The molar ratio of the boron trifluoride complex to the total of terpene and phenol is generally in the range of from about 0.005:1 to about 0.05:1. Lower concentrations of the boron trifluoride complex often do not adequately catalyze the reaction to form the resin and higher concentrations of the complex are wasteful since they do not add to the speed or quality of the reaction and are sometimes deleterious to yield. Also, the additional complex must be neutralized upon completion of the reaction and prior to recovering the resin. This increases the cost of the reaction needlessly.

The preferred terpenes for use in this invention are α-pinene, β-pinene, dipentene and limonene. The use of any of these terpenes in the method described hereinabove will give terpene resins with the desired softening points, yields and colors. It is especially preferred that the terpene is α-pinene since that is the most inexpensive and readily available terpene currently available for use in the U.S. adhesive and ink formulation industry. A mixture of any or all of these terpenes which includes turpentines (volatile essential oils whose chief constituents include alpha-pinene, beta-pinene and dipentene) is also suitable for use in the present invention.

After the reaction is completed, the terpene-phenol resin is recovered from the reaction mixture by nitrogen sparging or distillation to a ring and ball softening point in the range of from about 80 C. to about 110 C.

The resulting resin is generally produced in a yield of from about 70% to about 99%. Further, the resin has a color in the range of from about 3 to about 6 on the Gardner scale. Resins prepared in a similar manner but using a different boron trifluoride complex have ring and ball softening points greater than 110 C. and colors that vary from about 4 to about 7-. Attempting to finish those resins to softening points in the desired temperature range generally results in resins with high residual levels of process solvents and phenol which are detrimental to the performance of the resin in adhesive and ink formulations.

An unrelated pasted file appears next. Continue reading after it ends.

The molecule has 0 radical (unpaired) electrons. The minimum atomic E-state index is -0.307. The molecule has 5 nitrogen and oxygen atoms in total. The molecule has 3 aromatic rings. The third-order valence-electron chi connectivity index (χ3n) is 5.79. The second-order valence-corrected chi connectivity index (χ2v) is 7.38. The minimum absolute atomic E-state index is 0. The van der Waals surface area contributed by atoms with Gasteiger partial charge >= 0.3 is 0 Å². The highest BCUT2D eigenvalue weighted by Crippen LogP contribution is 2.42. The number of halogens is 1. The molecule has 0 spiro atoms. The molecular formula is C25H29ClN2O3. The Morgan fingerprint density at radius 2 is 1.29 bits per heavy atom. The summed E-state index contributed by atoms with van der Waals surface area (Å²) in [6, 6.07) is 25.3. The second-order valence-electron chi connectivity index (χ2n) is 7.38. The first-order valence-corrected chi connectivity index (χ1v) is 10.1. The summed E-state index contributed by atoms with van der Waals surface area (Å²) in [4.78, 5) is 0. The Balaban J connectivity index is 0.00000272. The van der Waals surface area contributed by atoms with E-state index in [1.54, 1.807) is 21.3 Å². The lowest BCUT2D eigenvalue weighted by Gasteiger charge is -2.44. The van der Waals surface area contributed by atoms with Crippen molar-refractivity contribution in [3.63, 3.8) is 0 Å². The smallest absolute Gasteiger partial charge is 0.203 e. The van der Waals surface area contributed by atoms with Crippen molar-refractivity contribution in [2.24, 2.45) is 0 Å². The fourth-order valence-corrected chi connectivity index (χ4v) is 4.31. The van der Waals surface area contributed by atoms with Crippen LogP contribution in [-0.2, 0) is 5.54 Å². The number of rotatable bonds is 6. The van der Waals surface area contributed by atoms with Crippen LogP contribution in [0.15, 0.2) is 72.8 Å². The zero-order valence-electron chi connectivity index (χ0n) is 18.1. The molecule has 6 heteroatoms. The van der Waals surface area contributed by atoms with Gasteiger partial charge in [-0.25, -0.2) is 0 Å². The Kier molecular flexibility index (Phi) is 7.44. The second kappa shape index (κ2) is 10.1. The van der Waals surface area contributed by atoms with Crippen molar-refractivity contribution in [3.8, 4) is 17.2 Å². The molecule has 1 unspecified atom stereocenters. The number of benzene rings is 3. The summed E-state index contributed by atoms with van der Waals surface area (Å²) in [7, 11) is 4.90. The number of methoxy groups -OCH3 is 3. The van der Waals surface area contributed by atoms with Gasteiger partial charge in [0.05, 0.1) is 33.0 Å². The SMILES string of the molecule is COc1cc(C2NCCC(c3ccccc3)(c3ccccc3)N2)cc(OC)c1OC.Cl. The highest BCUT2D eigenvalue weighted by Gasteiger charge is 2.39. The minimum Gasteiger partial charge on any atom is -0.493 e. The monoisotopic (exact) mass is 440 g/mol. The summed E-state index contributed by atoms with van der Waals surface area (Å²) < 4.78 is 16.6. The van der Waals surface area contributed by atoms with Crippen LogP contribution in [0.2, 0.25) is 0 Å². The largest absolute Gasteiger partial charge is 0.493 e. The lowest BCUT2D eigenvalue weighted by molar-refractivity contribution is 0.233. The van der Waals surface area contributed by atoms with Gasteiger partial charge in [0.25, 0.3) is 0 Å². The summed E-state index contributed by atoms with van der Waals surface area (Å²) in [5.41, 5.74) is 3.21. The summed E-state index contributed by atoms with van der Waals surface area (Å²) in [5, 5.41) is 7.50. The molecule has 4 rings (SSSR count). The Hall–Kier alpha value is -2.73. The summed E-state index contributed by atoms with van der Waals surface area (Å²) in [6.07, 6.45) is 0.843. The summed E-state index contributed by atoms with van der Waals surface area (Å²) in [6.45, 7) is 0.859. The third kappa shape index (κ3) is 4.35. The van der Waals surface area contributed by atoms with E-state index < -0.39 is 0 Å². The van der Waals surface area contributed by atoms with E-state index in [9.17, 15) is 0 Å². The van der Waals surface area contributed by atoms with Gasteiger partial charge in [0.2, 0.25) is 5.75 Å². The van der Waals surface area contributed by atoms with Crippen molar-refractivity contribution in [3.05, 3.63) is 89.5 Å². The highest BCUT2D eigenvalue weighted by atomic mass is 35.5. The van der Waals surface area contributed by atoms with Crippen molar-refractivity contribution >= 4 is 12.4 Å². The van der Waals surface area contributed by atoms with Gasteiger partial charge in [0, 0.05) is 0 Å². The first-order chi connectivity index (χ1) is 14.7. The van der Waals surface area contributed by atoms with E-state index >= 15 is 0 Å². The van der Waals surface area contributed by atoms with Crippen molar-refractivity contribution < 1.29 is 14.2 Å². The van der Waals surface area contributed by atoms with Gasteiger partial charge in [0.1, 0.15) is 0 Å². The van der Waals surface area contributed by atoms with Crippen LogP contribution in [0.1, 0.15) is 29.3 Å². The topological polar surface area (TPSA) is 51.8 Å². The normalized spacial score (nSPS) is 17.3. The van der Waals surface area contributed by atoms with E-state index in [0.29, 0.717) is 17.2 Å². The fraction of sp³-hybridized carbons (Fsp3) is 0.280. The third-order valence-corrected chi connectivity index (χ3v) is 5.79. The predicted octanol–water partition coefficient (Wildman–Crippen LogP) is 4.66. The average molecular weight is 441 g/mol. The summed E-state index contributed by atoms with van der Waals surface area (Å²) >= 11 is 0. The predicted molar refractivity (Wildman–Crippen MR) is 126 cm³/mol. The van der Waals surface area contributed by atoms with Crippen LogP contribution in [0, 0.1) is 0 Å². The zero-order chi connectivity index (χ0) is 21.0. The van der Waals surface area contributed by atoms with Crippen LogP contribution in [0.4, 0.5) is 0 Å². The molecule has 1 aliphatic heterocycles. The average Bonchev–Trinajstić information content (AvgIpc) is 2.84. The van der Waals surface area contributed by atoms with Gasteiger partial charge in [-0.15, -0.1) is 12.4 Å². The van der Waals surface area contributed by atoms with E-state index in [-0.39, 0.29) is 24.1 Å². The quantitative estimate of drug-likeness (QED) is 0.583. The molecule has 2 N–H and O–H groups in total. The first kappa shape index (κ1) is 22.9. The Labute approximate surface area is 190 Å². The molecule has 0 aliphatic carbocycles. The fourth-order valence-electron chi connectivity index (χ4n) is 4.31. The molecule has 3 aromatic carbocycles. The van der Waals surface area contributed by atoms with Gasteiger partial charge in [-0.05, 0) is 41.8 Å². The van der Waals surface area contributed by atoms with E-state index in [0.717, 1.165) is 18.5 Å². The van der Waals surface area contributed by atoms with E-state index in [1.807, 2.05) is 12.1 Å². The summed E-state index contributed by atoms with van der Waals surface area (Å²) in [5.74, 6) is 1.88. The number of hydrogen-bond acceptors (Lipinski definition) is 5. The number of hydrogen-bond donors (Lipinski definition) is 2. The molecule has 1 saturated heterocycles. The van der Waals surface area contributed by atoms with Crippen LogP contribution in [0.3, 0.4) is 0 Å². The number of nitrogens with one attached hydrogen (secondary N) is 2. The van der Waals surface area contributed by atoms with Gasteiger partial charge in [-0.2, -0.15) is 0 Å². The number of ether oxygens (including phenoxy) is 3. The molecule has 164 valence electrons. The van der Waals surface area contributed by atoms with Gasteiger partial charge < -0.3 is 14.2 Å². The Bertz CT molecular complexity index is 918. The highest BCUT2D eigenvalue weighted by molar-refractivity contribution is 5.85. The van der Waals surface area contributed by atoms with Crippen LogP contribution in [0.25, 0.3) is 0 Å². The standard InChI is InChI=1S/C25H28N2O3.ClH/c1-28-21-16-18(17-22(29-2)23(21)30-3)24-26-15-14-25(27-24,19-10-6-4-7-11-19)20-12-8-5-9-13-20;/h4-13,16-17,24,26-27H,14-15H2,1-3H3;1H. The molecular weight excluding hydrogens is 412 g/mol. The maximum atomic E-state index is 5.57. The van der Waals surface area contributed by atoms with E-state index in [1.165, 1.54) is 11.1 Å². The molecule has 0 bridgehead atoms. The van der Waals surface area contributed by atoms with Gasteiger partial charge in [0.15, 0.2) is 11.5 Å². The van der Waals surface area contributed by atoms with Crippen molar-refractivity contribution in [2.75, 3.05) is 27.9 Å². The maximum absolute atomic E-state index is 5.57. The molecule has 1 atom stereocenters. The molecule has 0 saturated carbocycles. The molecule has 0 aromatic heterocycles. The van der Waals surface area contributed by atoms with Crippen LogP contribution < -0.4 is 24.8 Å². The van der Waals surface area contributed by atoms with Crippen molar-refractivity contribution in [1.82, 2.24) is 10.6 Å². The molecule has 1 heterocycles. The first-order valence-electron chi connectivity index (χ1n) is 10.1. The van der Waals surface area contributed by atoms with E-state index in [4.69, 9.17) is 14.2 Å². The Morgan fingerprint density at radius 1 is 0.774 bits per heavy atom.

The terpene resin produced according to the method of this invention is quite suitable for use in adhesive and ink formulations. The resins may be combined without the addition of diluents or other materials to adjust for the softening point or molecular weight distribution. Thus, adhesives and ink formulations prepared using the resins of the present invention are easier and less expensive to prepare and the resulting adhesives usually have better adhesion.

Thus, the present invention provides a method for producing a terpene-phenol resin with properties which are excellent for use in the preparation of adhesive and ink formulations. The method of the present invention requires temperatures which are significantly below the boiling point of water and uses few steps which is in contrast to the methods disclosed in the prior art. Further, the method provides terpene-phenol resins which have lower softening points, narrower ranges of softening points and resins with better color than were available previously.

In order to facilitate a further understanding of the invention, the following examples illustrate certain more specific details thereof.

EXAMPLE I

Phenol (46.8 parts by weight) was mixed in 270.8 parts by weight of a solvent (a blend of 45% xylene and 55% naphtha, VM&P grade). The phenol solution was placed in a 4-neck, 1000 ml, round bottom flask equipped with an overhead stirrer, temperature probe, nitrogen inlet and Dean Stark trap. The phenol solution was refluxed under nitrogen for 2 hours to dehydrate it. The dehydrated phenol solution was then cooled to ambient temperature. Approximately 1.5 parts by weight of the diethyl ether complex of boron trifluoride was added to the phenol solution followed by heating of the solution, with stirring, to a temperature of 75 C. While maintaining that temperature and over a 2 hour period, 203.2 parts by weight of α-pinene (Acintene A, Arizona Chemical Company) was added to the solution. This gave a 3:1 molar ratio of α-pinene to phenol. After the addition of the α-pinene was completed, the reaction mixture was maintained at a temperature in the range of from about 75 C. to about 77 C. for about 30 minutes. The boron trifluoride complex was destroyed by the addition of 115.7 parts by weight of a 1% sodium carbonate solution (an amount equal to the amount of boron trifluoride). The stirring of the solution was stopped and the layers were allowed to settle. The aqueous phase (bottom layer) was then withdrawn. The organic phase (top layer), containing the resin, was washed with two equal volume portions of de-ionized water. The resin was then isolated by distillation with a nitrogen sparge (2300 cc/min) to a temperature of 240 C. to remove the solvent. The nitrogen sparge was increased to 6000 cc/min until a ring and ball softening point of 98 C. was obtained. The resin was then cooled and removed from the flask.